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Do you know what it means to miss New Orleans?

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The commencement of the Carnival season as Lent begins brought to mind many things about New Orleans. After Hurricane Katrina devastated the area, some of the refugees who had lost just about everything were resettled here in Tucson. I have no idea if they have returned since then, but the inspiring recovery efforts have convinced me that the Big Easy is indeed the City of Second Chances. The iconic jazz song that I reference in my article's title must be very bittersweet by now down South.

I watch an inspiring television program set there as well: Pit Bulls and Parolees, a reality show that follows the adventures of a family that operates a rescue shelter. Originally based in the Los Angeles area, they relocated to New Orleans after their short-sighted host community grew increasingly hostile to their shelter. It is on over the weekend and I recommend it highly for animal lovers and people who appreciate heroism.

You might even be moved to create a Mardi Gras dinner yourself, even if just for your family group. And if you do, consider a classic New Orleans dish, shrimp gumbo. All gumbos are stews, flavored with the different herbs and essences that were discovered and used by the African and Creole people who gathered into the communities that are now well worth visiting.

If you would like coffee with chicory and beignets, you can buy them or make them but the ambiance of the French Quarter cannot be had at any price--you must be there. Meanwhile, try this dish for another treat on a cold, windy day in Southern Arizona (which means snow and rain are about to fall further north and east of here).

One secret to making gumbo is to brown the sausage before you add it to the mix, which will render some of the fat out and help you avoid a greasy dish.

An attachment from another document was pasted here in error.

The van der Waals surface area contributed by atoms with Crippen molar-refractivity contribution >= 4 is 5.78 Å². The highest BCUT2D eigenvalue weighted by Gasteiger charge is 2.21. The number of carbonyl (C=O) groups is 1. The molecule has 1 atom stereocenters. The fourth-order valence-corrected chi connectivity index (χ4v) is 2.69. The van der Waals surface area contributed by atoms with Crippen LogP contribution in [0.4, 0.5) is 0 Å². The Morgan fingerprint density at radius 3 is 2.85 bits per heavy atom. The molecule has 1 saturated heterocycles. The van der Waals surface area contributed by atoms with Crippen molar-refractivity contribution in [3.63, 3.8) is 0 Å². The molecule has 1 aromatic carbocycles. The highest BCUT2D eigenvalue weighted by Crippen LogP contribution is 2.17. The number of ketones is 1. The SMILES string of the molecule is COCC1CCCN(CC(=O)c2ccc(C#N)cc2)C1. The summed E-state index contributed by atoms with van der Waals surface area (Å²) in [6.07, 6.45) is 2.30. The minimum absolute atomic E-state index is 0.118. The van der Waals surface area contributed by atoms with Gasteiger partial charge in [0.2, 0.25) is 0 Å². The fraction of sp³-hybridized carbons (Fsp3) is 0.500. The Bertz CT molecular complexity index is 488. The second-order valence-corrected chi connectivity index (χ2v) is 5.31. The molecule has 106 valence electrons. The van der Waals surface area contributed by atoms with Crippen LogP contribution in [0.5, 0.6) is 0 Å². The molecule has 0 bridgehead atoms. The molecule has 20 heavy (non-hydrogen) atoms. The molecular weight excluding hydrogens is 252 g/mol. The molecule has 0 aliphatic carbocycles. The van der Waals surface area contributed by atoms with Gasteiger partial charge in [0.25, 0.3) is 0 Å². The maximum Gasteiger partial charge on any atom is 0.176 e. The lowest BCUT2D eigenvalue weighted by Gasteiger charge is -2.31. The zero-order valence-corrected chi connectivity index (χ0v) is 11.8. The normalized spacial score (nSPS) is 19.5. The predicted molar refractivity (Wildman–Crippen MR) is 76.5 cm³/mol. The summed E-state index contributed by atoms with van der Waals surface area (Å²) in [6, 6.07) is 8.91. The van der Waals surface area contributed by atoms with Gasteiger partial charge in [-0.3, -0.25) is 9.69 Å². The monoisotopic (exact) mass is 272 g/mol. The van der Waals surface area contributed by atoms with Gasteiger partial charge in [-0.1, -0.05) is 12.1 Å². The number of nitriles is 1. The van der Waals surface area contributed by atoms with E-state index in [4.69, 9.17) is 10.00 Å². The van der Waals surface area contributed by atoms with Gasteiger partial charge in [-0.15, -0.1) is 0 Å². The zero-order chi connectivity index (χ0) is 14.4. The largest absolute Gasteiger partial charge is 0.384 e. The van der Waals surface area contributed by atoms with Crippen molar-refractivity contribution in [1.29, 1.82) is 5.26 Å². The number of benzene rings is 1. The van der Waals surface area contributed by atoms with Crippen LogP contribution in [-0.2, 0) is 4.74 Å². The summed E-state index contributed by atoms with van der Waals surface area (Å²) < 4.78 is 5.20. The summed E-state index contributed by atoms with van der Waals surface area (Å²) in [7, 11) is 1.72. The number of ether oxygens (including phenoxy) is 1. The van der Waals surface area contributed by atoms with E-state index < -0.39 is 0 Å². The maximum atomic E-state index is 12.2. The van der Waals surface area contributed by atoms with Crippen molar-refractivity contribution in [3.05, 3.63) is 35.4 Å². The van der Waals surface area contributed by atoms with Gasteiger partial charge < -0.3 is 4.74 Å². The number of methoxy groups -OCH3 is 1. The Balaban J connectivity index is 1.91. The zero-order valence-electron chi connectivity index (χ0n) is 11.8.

CREOLE SHRIMP GUMBO

Ingredients:

1 stick organic butter

1 pound cut organic okra, fresh or frozen

2/3 cup organic safflower or canola oil

1 cup organic unbleached all-purpose flour

3 pounds raw shrimp, peeled, fresh or frozen

1 cup sliced organic lean smoked or Andouille sausage

2 organic onions, chopped (about 3 cups)

1 large organic bell pepper chopped (about 1 cup)

1 cup chopped organic celery

3 cloves organic garlic, minced

2-1/2 quarts organic seafood, vegetable or chicken stock

1 14-ounce can organic diced tomatoes

Tabasco sauce to taste, 1/4 to 1 teaspoon

3 bay leaves

1 teaspoon Tony Chachere's Original Creole Seasoning

Chopped organic green onions

Chop the vegetables and set them aside, covered. In a large heavy pot melt the butter and cook the okra for about 15 minutes on medium heat, stirring often. Remove the okra from the heat and set the pot on a back burner for later.

In a separate heavy pot or skillet heat the oil, add the flour and make a roux by heating the oil on low/medium and whisking in the flour as it thickens. When the roux is caramel colored, add the chopped vegetables and stir well over low heat until they are soft (6-7 minutes).

Add two cups of broth to the roux and stir until smooth. Transfer to the larger pot containing the okra and combine the two. Add the tomatoes, the remaining stock, garlic, sausage and seasonings except for the green onions. Bring to a boil and then reduce the heat to low. Simmer uncovered for 1 to two hours. Stir gently at 15 minute intervals.

Add the shrimp and simmer 5-10 minutes on low heat. Do not cook more than a short time or the shrimp will get tough.

Serve the gumbo over cooked rice. Sprinkle each serving with the chopped green onions. You can serve this wonderful shrimp gumbo any time of the year and your family and friends will love it. This recipe will make 8-10 servings, so it is ideal for a party dish.

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